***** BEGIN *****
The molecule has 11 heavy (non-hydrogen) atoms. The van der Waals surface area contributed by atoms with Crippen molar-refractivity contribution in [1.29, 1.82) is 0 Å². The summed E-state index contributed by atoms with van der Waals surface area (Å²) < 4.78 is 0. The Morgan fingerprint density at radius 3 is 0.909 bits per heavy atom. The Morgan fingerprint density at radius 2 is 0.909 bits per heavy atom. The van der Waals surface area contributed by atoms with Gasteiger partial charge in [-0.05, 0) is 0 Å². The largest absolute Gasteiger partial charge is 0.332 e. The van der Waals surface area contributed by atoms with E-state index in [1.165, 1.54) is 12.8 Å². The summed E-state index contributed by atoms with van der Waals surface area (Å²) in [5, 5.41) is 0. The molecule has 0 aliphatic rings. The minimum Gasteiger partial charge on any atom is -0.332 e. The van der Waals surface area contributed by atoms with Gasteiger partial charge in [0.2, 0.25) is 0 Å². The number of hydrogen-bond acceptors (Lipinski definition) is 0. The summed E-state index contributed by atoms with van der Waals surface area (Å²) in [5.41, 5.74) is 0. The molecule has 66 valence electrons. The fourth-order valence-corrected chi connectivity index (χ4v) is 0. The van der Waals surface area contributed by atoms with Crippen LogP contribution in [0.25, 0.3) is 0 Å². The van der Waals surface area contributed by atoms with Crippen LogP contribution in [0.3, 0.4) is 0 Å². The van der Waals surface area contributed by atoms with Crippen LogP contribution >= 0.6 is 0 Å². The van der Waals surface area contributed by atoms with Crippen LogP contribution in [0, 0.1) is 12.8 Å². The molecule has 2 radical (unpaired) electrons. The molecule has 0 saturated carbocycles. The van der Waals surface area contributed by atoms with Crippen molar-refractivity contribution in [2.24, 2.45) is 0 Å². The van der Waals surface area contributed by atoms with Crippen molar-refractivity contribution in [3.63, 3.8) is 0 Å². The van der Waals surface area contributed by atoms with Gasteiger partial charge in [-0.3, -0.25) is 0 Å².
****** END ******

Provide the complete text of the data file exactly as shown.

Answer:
The molecule has 11 heavy (non-hydrogen) atoms. The van der Waals surface area contributed by atoms with Crippen molar-refractivity contribution in [1.29, 1.82) is 0 Å². The summed E-state index contributed by atoms with van der Waals surface area (Å²) < 4.78 is 0. The Morgan fingerprint density at radius 3 is 0.909 bits per heavy atom. The Morgan fingerprint density at radius 2 is 0.909 bits per heavy atom. The van der Waals surface area contributed by atoms with Gasteiger partial charge in [-0.05, 0) is 0 Å². The largest absolute Gasteiger partial charge is 0.332 e. The van der Waals surface area contributed by atoms with E-state index in [1.165, 1.54) is 12.8 Å². The summed E-state index contributed by atoms with van der Waals surface area (Å²) in [5, 5.41) is 0. The molecule has 0 aliphatic rings. The minimum Gasteiger partial charge on any atom is -0.332 e. The van der Waals surface area contributed by atoms with Gasteiger partial charge in [0.2, 0.25) is 0 Å². The number of hydrogen-bond acceptors (Lipinski definition) is 0. The summed E-state index contributed by atoms with van der Waals surface area (Å²) in [5.41, 5.74) is 0. The molecule has 66 valence electrons. The fourth-order valence-corrected chi connectivity index (χ4v) is 0. The van der Waals surface area contributed by atoms with Crippen LogP contribution in [0.25, 0.3) is 0 Å². The van der Waals surface area contributed by atoms with Crippen LogP contribution in [0.3, 0.4) is 0 Å². The van der Waals surface area contributed by atoms with Crippen LogP contribution >= 0.6 is 0 Å². The van der Waals surface area contributed by atoms with Crippen LogP contribution in [0, 0.1) is 12.8 Å². The molecule has 2 radical (unpaired) electrons. The molecule has 0 saturated carbocycles. The van der Waals surface area contributed by atoms with Crippen molar-refractivity contribution in [2.24, 2.45) is 0 Å². The van der Waals surface area contributed by atoms with Crippen molar-refractivity contribution in [3.63, 3.8) is 0 Å². The van der Waals surface area contributed by atoms with Gasteiger partial charge in [-0.3, -0.25) is 0 Å².